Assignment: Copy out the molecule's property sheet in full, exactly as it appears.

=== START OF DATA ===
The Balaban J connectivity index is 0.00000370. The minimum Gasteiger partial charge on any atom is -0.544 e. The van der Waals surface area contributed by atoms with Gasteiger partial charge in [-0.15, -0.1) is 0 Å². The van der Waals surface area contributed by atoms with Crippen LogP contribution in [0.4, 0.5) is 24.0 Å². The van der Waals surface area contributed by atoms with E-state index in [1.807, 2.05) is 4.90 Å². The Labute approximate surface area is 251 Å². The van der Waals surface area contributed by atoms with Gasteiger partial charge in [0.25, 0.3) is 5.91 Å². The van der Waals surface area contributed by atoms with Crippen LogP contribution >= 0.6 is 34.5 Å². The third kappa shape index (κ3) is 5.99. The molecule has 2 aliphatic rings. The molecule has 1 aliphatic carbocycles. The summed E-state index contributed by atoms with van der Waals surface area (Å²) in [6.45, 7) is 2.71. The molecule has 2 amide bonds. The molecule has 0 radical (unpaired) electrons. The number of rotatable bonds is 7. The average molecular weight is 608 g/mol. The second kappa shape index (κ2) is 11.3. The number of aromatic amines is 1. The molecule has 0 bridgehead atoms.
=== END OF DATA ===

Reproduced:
The Balaban J connectivity index is 0.00000370. The minimum Gasteiger partial charge on any atom is -0.544 e. The van der Waals surface area contributed by atoms with Gasteiger partial charge in [-0.15, -0.1) is 0 Å². The van der Waals surface area contributed by atoms with Crippen LogP contribution in [0.4, 0.5) is 24.0 Å². The van der Waals surface area contributed by atoms with E-state index in [1.807, 2.05) is 4.90 Å². The Labute approximate surface area is 251 Å². The van der Waals surface area contributed by atoms with Gasteiger partial charge in [0.25, 0.3) is 5.91 Å². The van der Waals surface area contributed by atoms with Crippen LogP contribution >= 0.6 is 34.5 Å². The third kappa shape index (κ3) is 5.99. The molecule has 2 aliphatic rings. The molecule has 1 aliphatic carbocycles. The summed E-state index contributed by atoms with van der Waals surface area (Å²) in [6.45, 7) is 2.71. The molecule has 2 amide bonds. The molecule has 0 radical (unpaired) electrons. The number of rotatable bonds is 7. The average molecular weight is 608 g/mol. The second kappa shape index (κ2) is 11.3. The number of aromatic amines is 1. The molecule has 0 bridgehead atoms.